Every day I thought I’d get better, be fitter, be thinner.  Every day since I last blogged I failed.  I hear my friends say, “you’re too hard on yourself.”  Which is awesome, that’s what your friends are supposed to say.  Unless of course you’re wallowing in food and self pity, then they need to smack you about and say “wake the hell up out of this before you ruin all your hard work!”  It’s a fine line, being a friend, especially a friend of a Type A personality food addict.

I’m in the same mindset I once was.  Just even out that slice of cake.  Because of my surgery I am unable to eat the slice, but I can even the hell out of it.  Just this and just that add up.  Now, I’m not a complete and total idiot.  I haven’t gained 100 pounds or anything insane.  I am just living in a state of constant disappointment with my own behaviors, which is never good.  I remember what it was like to be so large I could not cross my legs.  Inwardly flipping off people who were complaining about needing to lose 10 to 20 pounds.  Now I’m one of those people.  I just have a little to lose.  And yet, in my mind, it is as mountainous as when I had 200 to lose.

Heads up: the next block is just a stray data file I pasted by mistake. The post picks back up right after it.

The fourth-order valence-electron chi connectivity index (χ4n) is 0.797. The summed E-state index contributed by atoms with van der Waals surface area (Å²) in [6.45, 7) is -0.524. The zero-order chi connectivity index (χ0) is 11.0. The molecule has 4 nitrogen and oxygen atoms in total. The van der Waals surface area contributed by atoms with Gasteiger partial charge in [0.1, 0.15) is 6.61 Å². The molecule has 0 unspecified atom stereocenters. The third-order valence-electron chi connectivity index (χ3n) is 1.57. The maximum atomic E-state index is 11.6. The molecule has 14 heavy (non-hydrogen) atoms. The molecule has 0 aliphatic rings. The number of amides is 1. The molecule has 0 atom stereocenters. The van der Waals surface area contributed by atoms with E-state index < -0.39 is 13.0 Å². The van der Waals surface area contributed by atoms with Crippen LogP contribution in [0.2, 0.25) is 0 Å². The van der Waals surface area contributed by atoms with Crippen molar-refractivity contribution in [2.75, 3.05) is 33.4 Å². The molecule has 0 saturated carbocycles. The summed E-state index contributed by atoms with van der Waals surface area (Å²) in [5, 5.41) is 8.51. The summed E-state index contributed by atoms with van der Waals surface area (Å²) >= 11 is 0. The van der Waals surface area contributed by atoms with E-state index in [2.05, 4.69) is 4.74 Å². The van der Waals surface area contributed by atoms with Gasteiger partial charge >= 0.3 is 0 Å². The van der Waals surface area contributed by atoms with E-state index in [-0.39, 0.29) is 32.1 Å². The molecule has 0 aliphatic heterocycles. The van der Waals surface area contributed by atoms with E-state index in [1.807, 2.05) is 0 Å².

However, I do have this going for me.  I know that I won’t give up.  I know I never have.  I may sicken myself, but who isn’t full of self-loathing, eh?  I do not write this as a New Year’s Resolution.  My need to fill an empty hole with food is not something that will magically be stuffed by a new date on the calendar.  I write this as a reminder.  Do what has to be done–and so I shall have give it a go, again.   Two people very close to me have commented upon something I thought was either unimportant, hidden, or both.  Perhaps it is none of those things.  One told me, “I’ve seen you get up after you’re down long after I would’ve called it quits, long after anyone else would’ve called it quits.  You’re not a quitter.”  The other, more succinctly said, “For the spirit you display, for your attitude to life — you are unbroken.”

I think most actions, especially addictive ones, can be rationalized (to an extent) because everyone has a story and to me, all stories are compelling.   Regarding just one piece of my own story, I have come to realize that I am no longer the girl who lost 200 pounds.  I am the woman who remains unbroken.

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One Comment on “Unbroken”

  1. kmk Says:

    Your tenacity in dealing with life is amazing on all fronts. As someone that is familiar with a compulsive addiction, I can tell you that the hardest part is being so aware of that stupid hole in the heart/gut/soul that is just pleading to be filled .. with ANTHING! men, food, wine, beer, shopping, internet surfing.. you name it.. an American has done it/lived it.

    Your spirit is unbroken… Yeah.. someone may have kicked it in the gnads.. but, you’ll shake it off and stand back up. That’s why I root for you every single day.

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